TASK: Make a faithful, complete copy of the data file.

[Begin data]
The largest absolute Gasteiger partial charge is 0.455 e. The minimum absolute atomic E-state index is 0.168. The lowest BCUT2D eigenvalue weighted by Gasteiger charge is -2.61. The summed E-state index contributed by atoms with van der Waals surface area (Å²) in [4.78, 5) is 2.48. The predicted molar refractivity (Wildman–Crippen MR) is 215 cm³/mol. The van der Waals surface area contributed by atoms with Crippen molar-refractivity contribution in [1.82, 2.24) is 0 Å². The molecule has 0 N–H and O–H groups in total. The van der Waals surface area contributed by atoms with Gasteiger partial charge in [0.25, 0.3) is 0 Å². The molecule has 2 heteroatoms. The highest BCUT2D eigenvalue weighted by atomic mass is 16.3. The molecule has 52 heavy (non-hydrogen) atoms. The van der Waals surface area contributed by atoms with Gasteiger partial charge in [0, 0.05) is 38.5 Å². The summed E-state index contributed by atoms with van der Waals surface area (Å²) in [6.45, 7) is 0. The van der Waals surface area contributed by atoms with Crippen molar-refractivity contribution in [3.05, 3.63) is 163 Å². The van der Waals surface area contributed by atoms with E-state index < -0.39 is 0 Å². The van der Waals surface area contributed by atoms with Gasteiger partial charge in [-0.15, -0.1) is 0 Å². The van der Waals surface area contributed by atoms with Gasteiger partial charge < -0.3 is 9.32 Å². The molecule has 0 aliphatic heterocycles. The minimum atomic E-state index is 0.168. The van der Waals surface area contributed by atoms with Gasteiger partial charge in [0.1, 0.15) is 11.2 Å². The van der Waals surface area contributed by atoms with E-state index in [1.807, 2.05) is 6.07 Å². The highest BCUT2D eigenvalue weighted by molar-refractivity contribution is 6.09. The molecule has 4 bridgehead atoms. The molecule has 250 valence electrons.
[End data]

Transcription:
The largest absolute Gasteiger partial charge is 0.455 e. The minimum absolute atomic E-state index is 0.168. The lowest BCUT2D eigenvalue weighted by Gasteiger charge is -2.61. The summed E-state index contributed by atoms with van der Waals surface area (Å²) in [4.78, 5) is 2.48. The predicted molar refractivity (Wildman–Crippen MR) is 215 cm³/mol. The van der Waals surface area contributed by atoms with Crippen molar-refractivity contribution in [1.82, 2.24) is 0 Å². The molecule has 0 N–H and O–H groups in total. The van der Waals surface area contributed by atoms with Gasteiger partial charge in [0.25, 0.3) is 0 Å². The molecule has 2 heteroatoms. The highest BCUT2D eigenvalue weighted by atomic mass is 16.3. The molecule has 52 heavy (non-hydrogen) atoms. The van der Waals surface area contributed by atoms with Gasteiger partial charge in [0, 0.05) is 38.5 Å². The summed E-state index contributed by atoms with van der Waals surface area (Å²) in [6.45, 7) is 0. The van der Waals surface area contributed by atoms with Crippen molar-refractivity contribution in [3.05, 3.63) is 163 Å². The van der Waals surface area contributed by atoms with E-state index < -0.39 is 0 Å². The van der Waals surface area contributed by atoms with Gasteiger partial charge in [-0.15, -0.1) is 0 Å². The van der Waals surface area contributed by atoms with Gasteiger partial charge < -0.3 is 9.32 Å². The molecule has 0 aliphatic heterocycles. The minimum atomic E-state index is 0.168. The van der Waals surface area contributed by atoms with Gasteiger partial charge in [0.1, 0.15) is 11.2 Å². The van der Waals surface area contributed by atoms with E-state index in [1.807, 2.05) is 6.07 Å². The highest BCUT2D eigenvalue weighted by molar-refractivity contribution is 6.09. The molecule has 4 bridgehead atoms. The molecule has 250 valence electrons.